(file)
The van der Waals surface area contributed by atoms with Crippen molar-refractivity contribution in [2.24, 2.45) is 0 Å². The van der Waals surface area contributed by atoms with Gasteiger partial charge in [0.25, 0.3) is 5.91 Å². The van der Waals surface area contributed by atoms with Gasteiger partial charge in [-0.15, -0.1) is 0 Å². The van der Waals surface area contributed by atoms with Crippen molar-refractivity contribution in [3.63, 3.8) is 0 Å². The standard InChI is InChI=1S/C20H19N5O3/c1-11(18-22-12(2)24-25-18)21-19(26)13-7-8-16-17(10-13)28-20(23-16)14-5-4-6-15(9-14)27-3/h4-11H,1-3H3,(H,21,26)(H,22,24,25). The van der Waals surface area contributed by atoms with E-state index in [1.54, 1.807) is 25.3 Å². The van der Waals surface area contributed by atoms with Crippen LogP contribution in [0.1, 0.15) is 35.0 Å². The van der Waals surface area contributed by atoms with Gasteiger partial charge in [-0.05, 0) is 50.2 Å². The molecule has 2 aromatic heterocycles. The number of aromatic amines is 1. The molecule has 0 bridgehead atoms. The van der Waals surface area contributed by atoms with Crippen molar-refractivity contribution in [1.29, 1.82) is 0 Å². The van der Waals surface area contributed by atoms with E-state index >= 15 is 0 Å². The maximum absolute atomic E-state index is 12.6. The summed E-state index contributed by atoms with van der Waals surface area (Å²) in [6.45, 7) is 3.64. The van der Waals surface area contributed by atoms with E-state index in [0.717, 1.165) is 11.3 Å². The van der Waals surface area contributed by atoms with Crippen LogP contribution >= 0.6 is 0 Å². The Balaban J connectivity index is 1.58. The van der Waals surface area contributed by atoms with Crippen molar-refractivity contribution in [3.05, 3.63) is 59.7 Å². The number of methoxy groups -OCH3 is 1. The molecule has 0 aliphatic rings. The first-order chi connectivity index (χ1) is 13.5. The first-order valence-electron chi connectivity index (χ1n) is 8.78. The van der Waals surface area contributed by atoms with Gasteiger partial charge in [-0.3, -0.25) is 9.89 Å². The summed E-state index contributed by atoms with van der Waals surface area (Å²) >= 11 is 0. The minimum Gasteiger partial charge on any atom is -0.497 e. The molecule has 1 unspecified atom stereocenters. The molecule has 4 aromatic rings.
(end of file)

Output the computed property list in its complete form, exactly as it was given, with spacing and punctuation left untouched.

The van der Waals surface area contributed by atoms with Crippen molar-refractivity contribution in [2.24, 2.45) is 0 Å². The van der Waals surface area contributed by atoms with Gasteiger partial charge in [0.25, 0.3) is 5.91 Å². The van der Waals surface area contributed by atoms with Gasteiger partial charge in [-0.15, -0.1) is 0 Å². The van der Waals surface area contributed by atoms with Crippen molar-refractivity contribution in [3.63, 3.8) is 0 Å². The standard InChI is InChI=1S/C20H19N5O3/c1-11(18-22-12(2)24-25-18)21-19(26)13-7-8-16-17(10-13)28-20(23-16)14-5-4-6-15(9-14)27-3/h4-11H,1-3H3,(H,21,26)(H,22,24,25). The van der Waals surface area contributed by atoms with E-state index in [1.54, 1.807) is 25.3 Å². The van der Waals surface area contributed by atoms with Crippen LogP contribution in [0.1, 0.15) is 35.0 Å². The van der Waals surface area contributed by atoms with Gasteiger partial charge in [-0.05, 0) is 50.2 Å². The molecule has 2 aromatic heterocycles. The number of aromatic amines is 1. The molecule has 0 bridgehead atoms. The van der Waals surface area contributed by atoms with Crippen molar-refractivity contribution in [1.29, 1.82) is 0 Å². The van der Waals surface area contributed by atoms with E-state index >= 15 is 0 Å². The maximum absolute atomic E-state index is 12.6. The summed E-state index contributed by atoms with van der Waals surface area (Å²) in [6.45, 7) is 3.64. The van der Waals surface area contributed by atoms with E-state index in [0.717, 1.165) is 11.3 Å². The van der Waals surface area contributed by atoms with Crippen LogP contribution >= 0.6 is 0 Å². The Balaban J connectivity index is 1.58. The van der Waals surface area contributed by atoms with Crippen molar-refractivity contribution in [3.05, 3.63) is 59.7 Å². The number of methoxy groups -OCH3 is 1. The molecule has 0 aliphatic rings. The first-order chi connectivity index (χ1) is 13.5. The first-order valence-electron chi connectivity index (χ1n) is 8.78. The van der Waals surface area contributed by atoms with Gasteiger partial charge in [-0.3, -0.25) is 9.89 Å². The summed E-state index contributed by atoms with van der Waals surface area (Å²) >= 11 is 0. The minimum Gasteiger partial charge on any atom is -0.497 e. The molecule has 1 unspecified atom stereocenters. The molecule has 4 aromatic rings.